There’s a good reason why barbecue beef brisket is my “traditional” Midsummer feast food (beyond it being delicious). Texas style barbecue was invented by the Texas Germans. Lockhart, Texas is the “Barbecue Capital of the World”, and all the historic barbecue places there were founded by Texas Germans. Germans already had a tradition of smoking meats, so when they came to Texas, they started smoking the most easily available meat here, beef, using the most available wood here, oak and pecan. Eating it for Midsummer honors their ingenuity in adapting their traditions to a new land. (And that’s just one example of a Texas dish with German roots. Chicken fried steak is the Texas version of schnitzel, and Texas beers are brewed in German styles, because most of our breweries were also started by Texas Germans.)

In a past issue of Idunna, there was a recipe for “Heathen Stew” with a note at the end explaining that potatoes were left out of this recipe, because potatoes aren’t native to Europe. Now, to be fair, the recipe writer probably had that in there just as an interesting historical note, and wasn’t implying that Heathens aren’t allowed to eat potatoes, but some of us seem to be doing the religious equivalent of that.

The irony of course is that the Vikings seemed to have no problem traveling far and wide and picking up things from other cultures as they did. And sometimes, they ended up settling down and mixing into the local population. As their spiritual descendants, why would we quit doing that?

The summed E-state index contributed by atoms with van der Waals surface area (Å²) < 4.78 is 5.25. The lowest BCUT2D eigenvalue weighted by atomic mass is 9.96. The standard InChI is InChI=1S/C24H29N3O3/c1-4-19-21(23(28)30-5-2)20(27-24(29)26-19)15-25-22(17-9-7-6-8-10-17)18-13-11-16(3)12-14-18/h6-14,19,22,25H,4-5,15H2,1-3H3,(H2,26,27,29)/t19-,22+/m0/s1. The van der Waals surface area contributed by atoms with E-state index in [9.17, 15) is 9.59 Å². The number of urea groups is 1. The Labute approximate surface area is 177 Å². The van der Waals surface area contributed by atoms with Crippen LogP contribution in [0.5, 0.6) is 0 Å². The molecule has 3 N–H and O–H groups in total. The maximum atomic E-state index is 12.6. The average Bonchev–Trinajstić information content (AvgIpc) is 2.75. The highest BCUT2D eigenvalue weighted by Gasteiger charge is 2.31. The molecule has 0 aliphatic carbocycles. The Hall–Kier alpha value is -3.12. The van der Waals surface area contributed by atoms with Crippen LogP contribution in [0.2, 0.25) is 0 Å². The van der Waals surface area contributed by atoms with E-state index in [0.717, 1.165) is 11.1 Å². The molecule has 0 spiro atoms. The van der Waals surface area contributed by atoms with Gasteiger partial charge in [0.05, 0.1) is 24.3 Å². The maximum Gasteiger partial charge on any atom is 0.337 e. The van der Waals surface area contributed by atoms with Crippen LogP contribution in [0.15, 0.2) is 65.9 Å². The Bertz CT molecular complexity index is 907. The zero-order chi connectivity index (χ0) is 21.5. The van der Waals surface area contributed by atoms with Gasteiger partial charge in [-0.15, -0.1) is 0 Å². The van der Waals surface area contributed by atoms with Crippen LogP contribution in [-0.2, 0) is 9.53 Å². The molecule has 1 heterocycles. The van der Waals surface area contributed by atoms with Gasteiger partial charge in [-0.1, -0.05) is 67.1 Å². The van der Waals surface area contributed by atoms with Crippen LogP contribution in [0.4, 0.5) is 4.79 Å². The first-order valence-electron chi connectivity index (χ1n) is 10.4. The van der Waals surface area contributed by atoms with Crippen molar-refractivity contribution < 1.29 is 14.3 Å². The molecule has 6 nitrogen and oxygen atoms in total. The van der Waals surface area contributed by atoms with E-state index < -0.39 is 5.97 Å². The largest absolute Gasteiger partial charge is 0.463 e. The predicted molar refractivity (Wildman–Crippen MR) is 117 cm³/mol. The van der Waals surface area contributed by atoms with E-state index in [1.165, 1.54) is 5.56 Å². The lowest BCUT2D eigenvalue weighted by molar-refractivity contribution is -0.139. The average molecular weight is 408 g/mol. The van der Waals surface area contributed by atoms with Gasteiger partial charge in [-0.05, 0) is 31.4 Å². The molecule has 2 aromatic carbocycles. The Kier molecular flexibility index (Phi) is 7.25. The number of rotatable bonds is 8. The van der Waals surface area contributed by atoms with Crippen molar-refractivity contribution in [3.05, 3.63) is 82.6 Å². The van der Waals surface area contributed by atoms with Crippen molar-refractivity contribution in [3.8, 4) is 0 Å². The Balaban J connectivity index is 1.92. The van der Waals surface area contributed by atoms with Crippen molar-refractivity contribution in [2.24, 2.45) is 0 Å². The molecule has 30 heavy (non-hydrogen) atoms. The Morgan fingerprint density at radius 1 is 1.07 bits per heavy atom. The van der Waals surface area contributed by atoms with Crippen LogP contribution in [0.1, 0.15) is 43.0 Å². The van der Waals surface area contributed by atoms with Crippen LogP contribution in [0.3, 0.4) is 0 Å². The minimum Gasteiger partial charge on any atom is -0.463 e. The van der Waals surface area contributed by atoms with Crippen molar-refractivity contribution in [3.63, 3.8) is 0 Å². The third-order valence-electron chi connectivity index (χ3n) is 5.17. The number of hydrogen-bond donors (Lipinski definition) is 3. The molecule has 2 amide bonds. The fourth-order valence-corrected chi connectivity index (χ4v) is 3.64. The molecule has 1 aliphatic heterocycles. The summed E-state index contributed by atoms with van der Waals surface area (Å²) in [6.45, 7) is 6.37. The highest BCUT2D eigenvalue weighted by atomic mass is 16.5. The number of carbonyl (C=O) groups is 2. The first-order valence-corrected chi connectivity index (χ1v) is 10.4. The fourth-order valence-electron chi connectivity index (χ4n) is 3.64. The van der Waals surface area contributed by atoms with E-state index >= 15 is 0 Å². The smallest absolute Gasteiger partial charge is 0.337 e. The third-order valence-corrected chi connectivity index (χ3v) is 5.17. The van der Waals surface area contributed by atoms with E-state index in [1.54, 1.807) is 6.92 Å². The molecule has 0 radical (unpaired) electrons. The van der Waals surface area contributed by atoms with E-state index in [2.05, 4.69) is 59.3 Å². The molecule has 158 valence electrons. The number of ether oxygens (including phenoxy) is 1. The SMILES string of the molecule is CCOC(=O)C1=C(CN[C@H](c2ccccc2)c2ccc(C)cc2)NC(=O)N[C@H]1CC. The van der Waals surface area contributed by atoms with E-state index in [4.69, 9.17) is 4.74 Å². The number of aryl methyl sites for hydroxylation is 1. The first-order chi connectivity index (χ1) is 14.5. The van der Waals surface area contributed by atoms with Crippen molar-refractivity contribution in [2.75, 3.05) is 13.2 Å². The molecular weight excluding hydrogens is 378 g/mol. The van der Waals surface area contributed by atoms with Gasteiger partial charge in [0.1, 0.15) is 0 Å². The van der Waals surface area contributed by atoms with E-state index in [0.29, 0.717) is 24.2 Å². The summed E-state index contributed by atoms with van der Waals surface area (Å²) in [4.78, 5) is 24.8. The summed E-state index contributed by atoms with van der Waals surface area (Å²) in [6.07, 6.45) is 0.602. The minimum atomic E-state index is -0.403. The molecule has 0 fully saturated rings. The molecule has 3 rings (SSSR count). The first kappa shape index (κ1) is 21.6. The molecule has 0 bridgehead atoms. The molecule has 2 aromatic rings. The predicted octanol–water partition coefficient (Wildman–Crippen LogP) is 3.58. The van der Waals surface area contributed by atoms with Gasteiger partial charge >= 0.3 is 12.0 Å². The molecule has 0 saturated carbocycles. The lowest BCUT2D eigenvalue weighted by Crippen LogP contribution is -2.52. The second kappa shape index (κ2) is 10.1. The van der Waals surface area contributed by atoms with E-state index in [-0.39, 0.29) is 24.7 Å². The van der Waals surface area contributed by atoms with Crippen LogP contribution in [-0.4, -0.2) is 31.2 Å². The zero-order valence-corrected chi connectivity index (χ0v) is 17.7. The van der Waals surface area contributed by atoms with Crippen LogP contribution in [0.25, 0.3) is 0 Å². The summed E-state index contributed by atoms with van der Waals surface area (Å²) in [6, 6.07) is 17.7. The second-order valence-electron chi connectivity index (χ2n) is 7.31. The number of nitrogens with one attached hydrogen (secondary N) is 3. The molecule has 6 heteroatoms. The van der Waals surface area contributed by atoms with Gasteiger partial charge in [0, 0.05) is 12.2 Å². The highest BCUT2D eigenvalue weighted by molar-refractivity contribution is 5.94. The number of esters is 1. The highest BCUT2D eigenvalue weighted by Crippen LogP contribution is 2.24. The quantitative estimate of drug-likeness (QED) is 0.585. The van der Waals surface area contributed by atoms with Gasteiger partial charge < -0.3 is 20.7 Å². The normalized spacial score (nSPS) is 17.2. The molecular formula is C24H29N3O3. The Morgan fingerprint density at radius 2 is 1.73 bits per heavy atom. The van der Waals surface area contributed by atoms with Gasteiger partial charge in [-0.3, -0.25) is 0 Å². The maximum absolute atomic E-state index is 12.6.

Doing Battle Against the Noonday Demon

Since the death of Robin Williams on Monday, there’s been a lot of talk in the media and online about depression and suicide, so I thought maybe now would be the time to jump on the bandwagon and give my two cents about it. It’s something I’d been meaning to do already anyway, especially when the subject of mental illness comes up on pagan mailing lists or blogs. Especially when people seem to be romanticizing it in some way. That always bugs me.

I do sometimes get sad about celebrity deaths, if their work was significant in my life in some way. Of course, it’s a lot different than if someone I know personally dies, but I still appreciate what they contributed to my life, even if we never met. I’m a huge Beatles fan, so I took George Harrison’s death hard, and I’m sure Paul and Ringo will be hard as well (I was born a month after John died). Even though we never met, my life is better because they existed.